As pharma fights IRA, Senate committee advances basket of bills aimed at lowering drug prices

The Inflation Reduction Act (IRA) could be only the first of a wave of legislative efforts to lower drug prices.

The U.S. Senate’s Health, Education, Labor and Pensions (HELP) Committee voted Thursday to advance a basket of bipartisan bills with the goal to tighten rules that have benefited pharma companies and pharmacy benefit managers and introduce new ones to increase transparency.

The bills are now headed to Senate Majority Leader Chuck Schumer, D-New York, to schedule and bring the bill to the whole chamber for debate.

Compared with the IRA, the new bills are much less damaging for pharma and focus more on increasing transparency to boost competition and on closing some loopholes in existing rules.

The Ensuring Timely Access to Generics Act of 2023 (S.1067) aims to crack down on pharma’s use of the FDA’s citizen petition process to delay generic entry.

While originally designed to allow people to raise concerns about drugs the FDA is reviewing, the citizen petition pathway is often used by brand-name drugmakers to target proposed generics under what’s known as the 505(q) petition. The originators often question whether generics are indeed equivalent meds.

The FDA has denied the vast majority of such petitions. But the FDA needs to evaluate each petition, and the result could be delayed approval of the generic.

The new bill proposes a way to identify those petitions whose primary focus is delaying an application and potentially refer them to the Federal Trade Commission for an anti-competition investigation.

Next, the Expanding Access to Low-Cost Generics Act of 2023 (S.1114) is going after quid pro quo deals between innovative pharma companies and generic makers. Specifically, a brand-name drug developer may agree not to sue the first company that files a generic application in exchange for a delayed launch of that copycat.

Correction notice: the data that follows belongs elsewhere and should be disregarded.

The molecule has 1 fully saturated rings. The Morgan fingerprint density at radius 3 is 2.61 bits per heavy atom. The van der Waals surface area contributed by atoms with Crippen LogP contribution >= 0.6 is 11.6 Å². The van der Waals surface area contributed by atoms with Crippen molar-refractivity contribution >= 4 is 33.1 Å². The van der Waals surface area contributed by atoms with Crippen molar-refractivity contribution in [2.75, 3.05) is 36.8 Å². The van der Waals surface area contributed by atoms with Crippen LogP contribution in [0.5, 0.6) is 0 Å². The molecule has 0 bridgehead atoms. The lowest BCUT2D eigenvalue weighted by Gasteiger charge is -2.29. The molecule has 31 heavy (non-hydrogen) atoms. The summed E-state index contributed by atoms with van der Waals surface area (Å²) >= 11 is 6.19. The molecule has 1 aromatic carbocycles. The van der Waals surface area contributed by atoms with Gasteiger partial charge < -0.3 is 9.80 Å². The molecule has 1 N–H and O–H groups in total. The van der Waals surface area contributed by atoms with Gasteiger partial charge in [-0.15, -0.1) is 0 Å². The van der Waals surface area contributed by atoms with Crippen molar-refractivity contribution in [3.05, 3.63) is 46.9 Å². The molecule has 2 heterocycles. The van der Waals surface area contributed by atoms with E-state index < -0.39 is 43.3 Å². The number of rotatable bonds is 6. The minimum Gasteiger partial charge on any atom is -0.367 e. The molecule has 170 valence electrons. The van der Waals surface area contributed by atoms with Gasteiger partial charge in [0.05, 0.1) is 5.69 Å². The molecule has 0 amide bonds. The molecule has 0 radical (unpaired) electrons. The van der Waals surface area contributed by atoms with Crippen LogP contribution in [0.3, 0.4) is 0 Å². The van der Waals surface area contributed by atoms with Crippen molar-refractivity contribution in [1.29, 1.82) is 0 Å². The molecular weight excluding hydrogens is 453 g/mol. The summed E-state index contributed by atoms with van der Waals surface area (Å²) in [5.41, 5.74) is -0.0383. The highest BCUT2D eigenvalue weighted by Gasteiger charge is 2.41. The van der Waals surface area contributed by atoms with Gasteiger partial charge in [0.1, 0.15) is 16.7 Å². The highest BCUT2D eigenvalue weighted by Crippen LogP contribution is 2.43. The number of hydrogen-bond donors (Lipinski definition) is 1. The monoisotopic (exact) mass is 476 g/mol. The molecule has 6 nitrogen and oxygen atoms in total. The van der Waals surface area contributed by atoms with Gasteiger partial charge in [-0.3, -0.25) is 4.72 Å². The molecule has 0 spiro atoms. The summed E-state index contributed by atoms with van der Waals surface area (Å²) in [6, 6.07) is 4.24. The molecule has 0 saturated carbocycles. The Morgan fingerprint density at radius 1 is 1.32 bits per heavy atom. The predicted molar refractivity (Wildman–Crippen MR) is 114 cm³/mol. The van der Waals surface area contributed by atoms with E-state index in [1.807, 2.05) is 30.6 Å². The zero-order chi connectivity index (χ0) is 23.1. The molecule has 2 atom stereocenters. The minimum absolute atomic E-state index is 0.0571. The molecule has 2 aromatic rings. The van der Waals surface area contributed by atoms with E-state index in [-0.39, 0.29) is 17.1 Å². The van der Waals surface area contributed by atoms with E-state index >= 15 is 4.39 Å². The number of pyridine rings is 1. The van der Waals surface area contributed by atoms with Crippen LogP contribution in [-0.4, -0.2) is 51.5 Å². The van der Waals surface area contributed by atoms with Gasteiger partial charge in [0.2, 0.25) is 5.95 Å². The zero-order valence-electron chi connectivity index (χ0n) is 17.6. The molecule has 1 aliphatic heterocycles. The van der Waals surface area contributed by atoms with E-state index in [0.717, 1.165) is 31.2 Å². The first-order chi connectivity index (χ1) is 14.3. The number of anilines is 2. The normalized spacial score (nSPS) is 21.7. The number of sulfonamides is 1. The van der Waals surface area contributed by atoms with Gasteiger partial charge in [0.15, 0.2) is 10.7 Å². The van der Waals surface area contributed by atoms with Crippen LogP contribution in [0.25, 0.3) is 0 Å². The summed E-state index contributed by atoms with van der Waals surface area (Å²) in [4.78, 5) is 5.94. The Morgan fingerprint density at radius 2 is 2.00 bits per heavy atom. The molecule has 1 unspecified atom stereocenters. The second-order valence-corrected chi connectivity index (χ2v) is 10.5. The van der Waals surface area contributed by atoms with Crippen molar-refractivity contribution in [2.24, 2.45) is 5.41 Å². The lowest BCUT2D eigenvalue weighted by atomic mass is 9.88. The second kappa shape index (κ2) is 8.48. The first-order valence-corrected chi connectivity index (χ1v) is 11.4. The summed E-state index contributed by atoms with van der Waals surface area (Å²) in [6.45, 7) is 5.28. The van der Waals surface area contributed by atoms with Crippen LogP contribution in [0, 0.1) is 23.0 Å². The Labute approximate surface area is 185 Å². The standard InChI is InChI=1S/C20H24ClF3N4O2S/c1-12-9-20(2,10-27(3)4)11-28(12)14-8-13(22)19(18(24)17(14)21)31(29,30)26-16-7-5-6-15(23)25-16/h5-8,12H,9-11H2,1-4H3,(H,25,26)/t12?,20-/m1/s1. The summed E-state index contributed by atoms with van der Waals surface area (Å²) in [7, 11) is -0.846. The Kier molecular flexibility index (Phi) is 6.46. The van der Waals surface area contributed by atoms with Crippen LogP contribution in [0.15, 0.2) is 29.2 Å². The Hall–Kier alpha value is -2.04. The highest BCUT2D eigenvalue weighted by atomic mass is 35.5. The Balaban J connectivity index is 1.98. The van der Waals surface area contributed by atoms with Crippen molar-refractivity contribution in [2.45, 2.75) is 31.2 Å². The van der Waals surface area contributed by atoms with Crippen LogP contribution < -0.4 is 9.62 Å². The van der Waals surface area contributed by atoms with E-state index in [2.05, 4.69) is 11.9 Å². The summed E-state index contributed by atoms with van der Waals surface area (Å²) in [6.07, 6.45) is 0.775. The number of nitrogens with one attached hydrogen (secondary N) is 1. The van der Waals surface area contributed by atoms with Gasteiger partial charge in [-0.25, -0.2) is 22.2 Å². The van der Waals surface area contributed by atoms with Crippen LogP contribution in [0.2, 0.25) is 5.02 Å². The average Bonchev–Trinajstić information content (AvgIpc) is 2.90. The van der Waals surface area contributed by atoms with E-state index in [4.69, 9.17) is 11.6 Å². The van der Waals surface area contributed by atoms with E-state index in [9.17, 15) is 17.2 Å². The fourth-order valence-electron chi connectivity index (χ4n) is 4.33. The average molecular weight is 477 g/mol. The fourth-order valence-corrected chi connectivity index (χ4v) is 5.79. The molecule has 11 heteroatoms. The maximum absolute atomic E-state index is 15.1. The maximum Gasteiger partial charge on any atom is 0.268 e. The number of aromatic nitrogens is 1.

As a measure to incentivize early generic development, the “first filer” of a generic drug enjoys 180 days of market exclusivity. The new bill would impose a 75-day window for that first comer to start commercialization, or it would effectively lose the “first filer” status, and the FDA could grant the 180-day perk to another contender.

The third bill, the Retaining Access and Restoring Exclusivity Act, known as the RARE Act (S.1214), addresses an old loophole in the orphan drug designation pathway. The flaw in the current law allows drug manufacturers to develop newer versions of the same drug while piggybacking on an orphan status of the older drug and enjoy market exclusivity even if they should no longer be considered an orphan drug.

In bills that seek to improve transparency, the Increasing Transparency in Generic Drug Applications Act (S.775) aims to grant the FDA the ability to disclose more information to generic applicants, and the Fair Accountability and Innovative Research Drug Pricing Act of 2023 (S.935) hopes to require drug manufacturers to explain certain major increases in drug prices.

Perhaps the most important bill—and music to pharma’s ear—in the package is the Pharmacy Benefit Manager Reform Act (S.1339), which was introduced by HELP Committee Chair Bernie Sanders, I-Vermont, and Ranking Member Bill Cassidy, R-Louisiana. The bill would require PBMs to pass all rebates to plan sponsors and to conduct various detailed analyses of their activities.

But in a major shortfall, the bill didn’t include an amendment that would ban PBMs from charging fees based on a percentage of a drug’s list price. Critics have pointed to that percentage fee as a main driver behind rising drug prices. But Sanders didn’t allow a vote on the clause Thursday because of the lack of a budget impact analysis by the time of the markup, according to Stat.

Biopharma companies have long rooted for PBM reforms. Before the HELP committee bill, the Senate Commerce, Science and Transportation Committee also passed the bipartisan Pharmacy Benefit Manager Transparency Act, sending the bill to the full Senate.

Thursday’s passage of the bill package came a day after the HELP committee held a hearing bringing together PBMs and CEOs from Novo Nordisk, Sanofi and Eli Lilly to discuss high insulin prices. During the hearing, executives from the three major PBMs said they’re already passing more than 90% of their rebates to their customers and promised to keep low-cost insulins on their formularies.